LAKE FOREST | Suddenly, without warning, the Charlie Brown Christmas Theme filled the media room at Halas Hall on Wednesday.
Necks were strained, bodies were twisted, all trying to locate the source.
It was Bears' record-setting wide receiver Brandon Marshall, making a grand entrance for his weekly press conference and holding a sickly, 18-inch Charlie Brown Christmas tree with eight skimpy branches and just one red ornament as he approached the podium.
Camera phones were drawn like dueling pistols. TV cameras closed in for tighter shots.
"Where's Woodstock?" someone asked.
"With Snoopy, out in the car," laughed another.
Marshall carefully placed the tree on the podium, turned off the music, and stepped back a bit.
"Right now, our season looks like this tree," Marshall said, trying to keep a straight face. "Our tree looks very bad with branches and stuff falling off or taped. But we still have a chance to get our Christmas wish.
"As a kid, it doesn't matter how your Christmas tree looks. You have hopes and dreams that Santa's gonna bring you the things you asked for. It's always a possibility."
Cameras continued capturing this priceless moment.
"Where we stand today, our goal is winning the NFC championship, beat the Green Bay Packers, win the Super Bowl and all of that can still be under the Christmas tree," Marshall said.
Losers in four of their last five games, the underdog Bears (8-5) host the Packers (9-4) Sunday afternoon in a huge NFC North showdown.
Green Bay has won the last five meetings and can clinch its second straight divisional title while likely reducing the Bears' playoff hopes to a wild card.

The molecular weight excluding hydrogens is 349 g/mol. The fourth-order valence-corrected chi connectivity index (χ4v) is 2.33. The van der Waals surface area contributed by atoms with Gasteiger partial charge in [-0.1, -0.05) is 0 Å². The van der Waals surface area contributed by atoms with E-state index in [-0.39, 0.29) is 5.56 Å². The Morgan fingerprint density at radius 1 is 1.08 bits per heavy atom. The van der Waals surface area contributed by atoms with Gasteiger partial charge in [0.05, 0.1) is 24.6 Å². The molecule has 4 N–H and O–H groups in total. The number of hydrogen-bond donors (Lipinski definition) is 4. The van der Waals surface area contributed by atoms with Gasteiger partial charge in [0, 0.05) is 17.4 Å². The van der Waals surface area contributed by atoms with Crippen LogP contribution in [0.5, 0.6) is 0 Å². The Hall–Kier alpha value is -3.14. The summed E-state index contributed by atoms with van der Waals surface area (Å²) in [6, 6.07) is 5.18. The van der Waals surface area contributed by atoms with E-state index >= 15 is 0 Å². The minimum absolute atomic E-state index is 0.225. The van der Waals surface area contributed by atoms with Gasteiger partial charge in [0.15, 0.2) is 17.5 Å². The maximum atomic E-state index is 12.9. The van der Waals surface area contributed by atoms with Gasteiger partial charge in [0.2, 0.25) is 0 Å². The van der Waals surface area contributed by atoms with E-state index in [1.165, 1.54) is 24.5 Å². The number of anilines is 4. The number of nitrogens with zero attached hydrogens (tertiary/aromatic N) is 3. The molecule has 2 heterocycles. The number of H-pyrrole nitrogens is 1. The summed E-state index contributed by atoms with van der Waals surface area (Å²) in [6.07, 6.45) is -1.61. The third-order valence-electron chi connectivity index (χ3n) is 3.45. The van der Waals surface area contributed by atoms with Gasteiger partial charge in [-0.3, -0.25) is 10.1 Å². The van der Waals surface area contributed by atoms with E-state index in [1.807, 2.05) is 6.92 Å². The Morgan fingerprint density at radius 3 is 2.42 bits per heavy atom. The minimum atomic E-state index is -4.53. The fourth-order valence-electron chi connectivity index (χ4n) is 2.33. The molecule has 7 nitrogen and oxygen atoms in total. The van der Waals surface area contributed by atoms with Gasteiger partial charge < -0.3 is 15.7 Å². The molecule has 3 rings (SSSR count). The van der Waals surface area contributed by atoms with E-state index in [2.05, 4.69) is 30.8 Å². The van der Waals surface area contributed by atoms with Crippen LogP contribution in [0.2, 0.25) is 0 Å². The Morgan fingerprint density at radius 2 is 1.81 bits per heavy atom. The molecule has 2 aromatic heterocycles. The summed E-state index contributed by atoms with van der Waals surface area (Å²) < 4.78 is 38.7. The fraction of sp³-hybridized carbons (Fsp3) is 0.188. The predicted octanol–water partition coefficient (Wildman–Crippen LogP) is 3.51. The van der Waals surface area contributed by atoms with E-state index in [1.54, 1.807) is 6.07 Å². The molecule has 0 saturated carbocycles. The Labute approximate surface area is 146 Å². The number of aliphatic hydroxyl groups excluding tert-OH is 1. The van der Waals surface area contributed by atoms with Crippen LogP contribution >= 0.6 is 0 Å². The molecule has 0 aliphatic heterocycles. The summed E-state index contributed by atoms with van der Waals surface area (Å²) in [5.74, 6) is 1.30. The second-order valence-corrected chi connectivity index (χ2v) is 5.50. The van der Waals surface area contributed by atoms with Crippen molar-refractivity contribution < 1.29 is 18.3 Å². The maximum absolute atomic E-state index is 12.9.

Offensive coordinator Mike Tice, his guys averaging a shade over 14 points a game the last five outings, is concerned for another reason.
"They're not having fun. We need to have fun -- it lessens the pressure and stress," Tice said.
Marshall helped lighten the mood before changing gears. He is still upset with Packers defensive backs Charles Woodson and Tramon Williams for their disparaging remarks after the Bears' 23-10 loss in Green Bay on Sept. 13.
In that whipping, the 6-foot-4 Marshall had only two catches for 24 yards and quarterback Jay Cutler threw four interceptions, prompting Woodson and Williams to take perceived cheap shots at both.
At the time of his presser, Marshall wasn't aware the Packers had decided not to play Woodson, who is still recovering from a broken collarbone suffered Oct. 21.
"This is the biggest game of my career," Marshall said. "I had this game marked since we played them last. Tramon and Woodson do a lot of talking, so this is personal for me."
Marshall said he resented the Packers bragging they had shut him down, conveniently overlooking he had double and triple coverage, then dared them to play him one-on-one Sunday so he could "make them pay."
"We all know about the rivalry. We all know about what's at stake," Marshall said. "I'm gonna play like it's my last game."
He spoke a few more minutes, grabbed his Christmas tree, flipped on the holiday music, and walked out.
Charlie Brown had left the building.